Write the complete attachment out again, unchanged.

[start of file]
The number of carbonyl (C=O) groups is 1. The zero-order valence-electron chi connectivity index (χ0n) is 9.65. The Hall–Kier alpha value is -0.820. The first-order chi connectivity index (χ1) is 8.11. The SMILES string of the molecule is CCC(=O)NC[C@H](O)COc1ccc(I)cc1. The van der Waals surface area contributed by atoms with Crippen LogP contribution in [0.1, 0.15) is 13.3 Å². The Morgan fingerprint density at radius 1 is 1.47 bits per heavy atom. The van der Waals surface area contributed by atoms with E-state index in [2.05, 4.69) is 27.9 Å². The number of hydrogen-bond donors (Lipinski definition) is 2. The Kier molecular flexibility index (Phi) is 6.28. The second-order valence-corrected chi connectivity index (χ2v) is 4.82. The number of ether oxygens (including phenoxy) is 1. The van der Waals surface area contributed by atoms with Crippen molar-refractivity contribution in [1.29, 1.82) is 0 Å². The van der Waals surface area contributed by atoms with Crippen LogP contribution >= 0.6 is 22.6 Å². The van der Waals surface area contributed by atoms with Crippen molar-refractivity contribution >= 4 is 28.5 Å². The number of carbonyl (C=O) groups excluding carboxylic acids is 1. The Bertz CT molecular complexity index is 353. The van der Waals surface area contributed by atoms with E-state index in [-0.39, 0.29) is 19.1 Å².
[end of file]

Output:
The number of carbonyl (C=O) groups is 1. The zero-order valence-electron chi connectivity index (χ0n) is 9.65. The Hall–Kier alpha value is -0.820. The first-order chi connectivity index (χ1) is 8.11. The SMILES string of the molecule is CCC(=O)NC[C@H](O)COc1ccc(I)cc1. The van der Waals surface area contributed by atoms with Crippen LogP contribution in [0.1, 0.15) is 13.3 Å². The Morgan fingerprint density at radius 1 is 1.47 bits per heavy atom. The van der Waals surface area contributed by atoms with E-state index in [2.05, 4.69) is 27.9 Å². The number of hydrogen-bond donors (Lipinski definition) is 2. The Kier molecular flexibility index (Phi) is 6.28. The second-order valence-corrected chi connectivity index (χ2v) is 4.82. The number of ether oxygens (including phenoxy) is 1. The van der Waals surface area contributed by atoms with Crippen molar-refractivity contribution in [1.29, 1.82) is 0 Å². The van der Waals surface area contributed by atoms with Crippen LogP contribution >= 0.6 is 22.6 Å². The van der Waals surface area contributed by atoms with Crippen molar-refractivity contribution >= 4 is 28.5 Å². The number of carbonyl (C=O) groups excluding carboxylic acids is 1. The Bertz CT molecular complexity index is 353. The van der Waals surface area contributed by atoms with E-state index in [-0.39, 0.29) is 19.1 Å².